A new discovery via this mini-project, Fujiya & Miyagi were a name I was aware of but knew literally nothing about – I had assumed they were an actual Japanese duo, and weird and experimental, like Keiji Heino or something, but actually they’re a gang of krautpopping Brightonians. This seemingly meaningless and chirpy pop groove (which almost pinches the chorus from Kokomo) about ice cream becomes intensely sad when you realise it namechecks Lena Zavaroni.

Spiders (Kidsmoke) Wilco
I like Wilco most when they branch out away from and do something different; this 10-minute kraut-verse, powerpop-chorus excursion has nothing to do with the Midwest and a whole lot to do with Europe, and is brilliant. The actual drumbeat isn’t pure motorik in pattern, but the formula they concoct atop it with guitar and bass gives it a deliciously metronomic feel. Glen Kotche is an awesome drummer.

Hallo Gallo – Neu!
This is, of course, the mother lode; I feel faintly silly including it because it’s so obvious, but clichés are only clichés because they’re truths that have become horribly apparent. Two related tunes, the little electronic shimmer of Heiße Lippen by Cluster and the chugging rock monster of Monza (Rauf Und Runter) by Harmonia, plus Mother Sky by Can (and about a dozen other Neu! songs, most probably Isi, Negativland or After Eight), were all vying for my token “actually German” choice on this list. But Hallo Gallo is the foundation and platonic essence of this beat, and it’s still fantastic.

Big Ideas – LCD Soundsystem
Like Primal Scream, you kind of expect that LCD Soundsystem would have oodles of pure motorik in their catalogue, but actually this tune from the soundtrack of a film that no one ever watched is their most faithful (Great Release follows the pattern closely, but is closer to Eno than Neu!, so loses out), and is also terrific. It was my go-to LCD track for playlists for an age. Which leads very nicely on to…

Roadrunner – Jonathan Richman and The Modern Lovers
I’ve been aware of Jonathan and his band for an age, but never investigated them. Until now. Roadrunner is terrific; not krautrock but still motorik, shot through with the feverish, can’t-sit-still spirit that informs the best rock and pop and punk. I’ll be digging further.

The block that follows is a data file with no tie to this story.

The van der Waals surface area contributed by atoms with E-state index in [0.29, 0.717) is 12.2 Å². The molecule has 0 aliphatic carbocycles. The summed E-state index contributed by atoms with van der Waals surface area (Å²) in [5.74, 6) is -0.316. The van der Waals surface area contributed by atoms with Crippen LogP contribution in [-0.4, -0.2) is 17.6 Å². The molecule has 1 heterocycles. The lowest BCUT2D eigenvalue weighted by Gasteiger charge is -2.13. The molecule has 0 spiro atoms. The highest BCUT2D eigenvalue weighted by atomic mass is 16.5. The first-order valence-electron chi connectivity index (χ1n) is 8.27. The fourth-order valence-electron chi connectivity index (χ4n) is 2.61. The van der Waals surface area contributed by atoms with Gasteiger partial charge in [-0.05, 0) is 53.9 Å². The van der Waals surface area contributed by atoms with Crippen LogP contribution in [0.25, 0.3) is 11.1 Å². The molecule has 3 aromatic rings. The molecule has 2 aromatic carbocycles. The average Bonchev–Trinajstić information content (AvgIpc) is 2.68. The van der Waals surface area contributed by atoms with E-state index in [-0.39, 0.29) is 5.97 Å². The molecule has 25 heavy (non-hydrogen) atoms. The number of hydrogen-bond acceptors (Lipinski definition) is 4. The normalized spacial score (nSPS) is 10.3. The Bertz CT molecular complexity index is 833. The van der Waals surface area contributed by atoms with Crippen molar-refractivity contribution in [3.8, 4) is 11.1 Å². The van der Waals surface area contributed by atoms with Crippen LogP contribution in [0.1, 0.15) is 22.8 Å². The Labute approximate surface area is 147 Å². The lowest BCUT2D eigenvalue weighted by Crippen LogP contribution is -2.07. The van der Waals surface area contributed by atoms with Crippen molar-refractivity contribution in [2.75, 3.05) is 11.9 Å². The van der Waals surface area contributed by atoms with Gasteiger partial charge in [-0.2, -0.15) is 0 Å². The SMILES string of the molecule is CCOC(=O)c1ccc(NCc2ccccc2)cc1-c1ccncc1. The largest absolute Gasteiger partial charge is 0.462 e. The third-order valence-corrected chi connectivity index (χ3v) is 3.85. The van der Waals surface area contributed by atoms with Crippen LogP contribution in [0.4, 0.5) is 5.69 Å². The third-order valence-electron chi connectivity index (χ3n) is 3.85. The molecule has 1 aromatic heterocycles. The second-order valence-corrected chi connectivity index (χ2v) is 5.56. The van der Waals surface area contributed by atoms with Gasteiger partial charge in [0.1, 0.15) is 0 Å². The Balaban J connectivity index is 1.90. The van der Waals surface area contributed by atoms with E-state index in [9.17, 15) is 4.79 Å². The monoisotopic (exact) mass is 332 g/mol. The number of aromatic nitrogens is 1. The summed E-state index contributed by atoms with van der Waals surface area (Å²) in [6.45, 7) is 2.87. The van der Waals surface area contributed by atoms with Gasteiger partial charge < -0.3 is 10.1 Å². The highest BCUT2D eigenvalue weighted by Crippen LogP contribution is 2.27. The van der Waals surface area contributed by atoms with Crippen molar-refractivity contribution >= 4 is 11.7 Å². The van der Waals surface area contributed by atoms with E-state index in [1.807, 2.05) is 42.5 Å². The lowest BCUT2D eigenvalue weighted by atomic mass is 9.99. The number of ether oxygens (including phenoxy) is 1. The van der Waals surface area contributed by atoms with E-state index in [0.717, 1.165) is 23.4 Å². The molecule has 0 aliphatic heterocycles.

Honourable mentions
Stammtisch by Barbara Manning, Like Foxes Through Fences by American Analog Set, A Final Warning by Caribou, Bells by Electrelane, Touch Sensitive by The Fall, Honey Power by My Bloody Valentine, Sea Within A Sea by The Horrors, Destination Tokyo by Nisennenmondai, Got Nuffin by Spoon, Hard To Explain by The Strokes, Pric by Super Furry Animals, What Goes On by The Velvet Underground, and Forever by Working For A Nuclear Free City.


So, Prometheus then…

Turn away if you don’t want to get spoilt.

We won some free cinema tickets on a milkshake and have been saving them for one of the various summer blockbusters we’re looking forward to. On leave this week after spending the weekend in Jersey, the weather was so awful (preventing me from cycling or getting to the allotment) we decided we’d go and see Prometheus on Tuesday afternoon and use the free tickets up. I almost wish we hadn’t bothered.

I’ve been looking forward to Prometheus since hearing that Ridley Scott was wanting to do something related to Alien; I’m not a fan of him as a director per se, but I love Alien and Blade Runner, and the things he was saying – about not wanting to make a straight prequel – sounded good and right. Resurrecting the franchise would be tiresome; examining new ideas from the same universe seemed like a bona fide good idea, especially if it allowed Scott to lavish modern cinema techniques and technologies onto a sci-fi context.

Sadly, Prometheus is, to my mind, a victim of modern mainstream cinema blockbuster idiocy as well as a beneficiary of modern techniques and technology. I shouldn’t have expected anything else from the man who made Gladiator and Black Hawk Down; Scott obviously has no issue with the overwhelming of plot and character by spectacle and set-piece, and I’m left wondering if the subtle successes of Alien and Blade Runner were side-effects of the limitations of Scott’s technical film-making back then – if you can’t CGI an enormous monster or a 3D galaxy map or an extremely invasive wide-awake abdominal surgery scene, you develop compelling characters and confusing moral dilemmas by accident?